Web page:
The long wait after River Woman wasn’t intentional, and I hope there won’t be a long wait after Tea by the Sea is published next year. The fact is that I’ve written two other novels that just weren’t quite ready even after multiple revisions. One part of the writing process that is often overlooked is revision. I like to think of it as re-vision, the process of seeing the work with new eyes. With some stories, there’s a clear sense of the edits and rewrites needed, and with others it takes a longer while to see the work again with new eyes.
“Once a book is published, it can’t be unpublished.” A professor and writer once told me that and I’ve never forgotten it. So rather than rush the process or the stories, I’ve waited for them to be just right, to ensure that I am telling the story I want to tell. And right now I can say that at least one of the two is just right.
When did you know you wanted to be a writer and why? Were there models? Who were they?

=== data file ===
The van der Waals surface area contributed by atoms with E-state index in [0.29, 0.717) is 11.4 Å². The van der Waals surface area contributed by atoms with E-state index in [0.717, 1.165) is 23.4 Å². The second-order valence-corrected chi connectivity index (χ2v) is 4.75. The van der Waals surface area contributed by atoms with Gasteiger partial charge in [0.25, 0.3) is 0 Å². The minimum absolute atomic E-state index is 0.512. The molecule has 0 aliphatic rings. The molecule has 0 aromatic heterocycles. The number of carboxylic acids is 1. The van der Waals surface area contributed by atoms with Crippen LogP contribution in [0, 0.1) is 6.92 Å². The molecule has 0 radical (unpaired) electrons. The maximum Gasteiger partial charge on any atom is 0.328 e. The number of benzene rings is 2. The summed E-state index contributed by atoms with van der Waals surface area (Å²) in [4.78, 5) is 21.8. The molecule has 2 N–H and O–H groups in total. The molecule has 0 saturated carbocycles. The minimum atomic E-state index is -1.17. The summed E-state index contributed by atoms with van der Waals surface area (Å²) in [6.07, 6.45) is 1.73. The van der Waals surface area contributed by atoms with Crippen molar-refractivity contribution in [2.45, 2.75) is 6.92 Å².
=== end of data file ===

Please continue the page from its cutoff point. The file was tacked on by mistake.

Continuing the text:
I knew for sure that I could and wanted to write fiction in college. I took an independent study class, and one of the books the professor had me read was Zora Neale Hurston’s Their Eyes Were Watching God. Hurston wrote about people whose dialect sounded like mine, and that stayed with me. Nothing I read in undergrad literature classes sounded like that. Of course, I had read Caribbean literature in high school in Jamaica, read stories with characters who used dialects from the Caribbean. But the dialect and community of Their Eyes Were Watching God resonated with me in a different way. Perhaps because I was older and reading literature differently, reading it without any concern for themes and message and what high school literature classes tell us to focus on. I was reading the book alongside a fiction writer and learning how to look at how a writer builds a story. And I knew I wanted to do what Hurston did. I knew I wanted to write about Jamaican communities in the same way.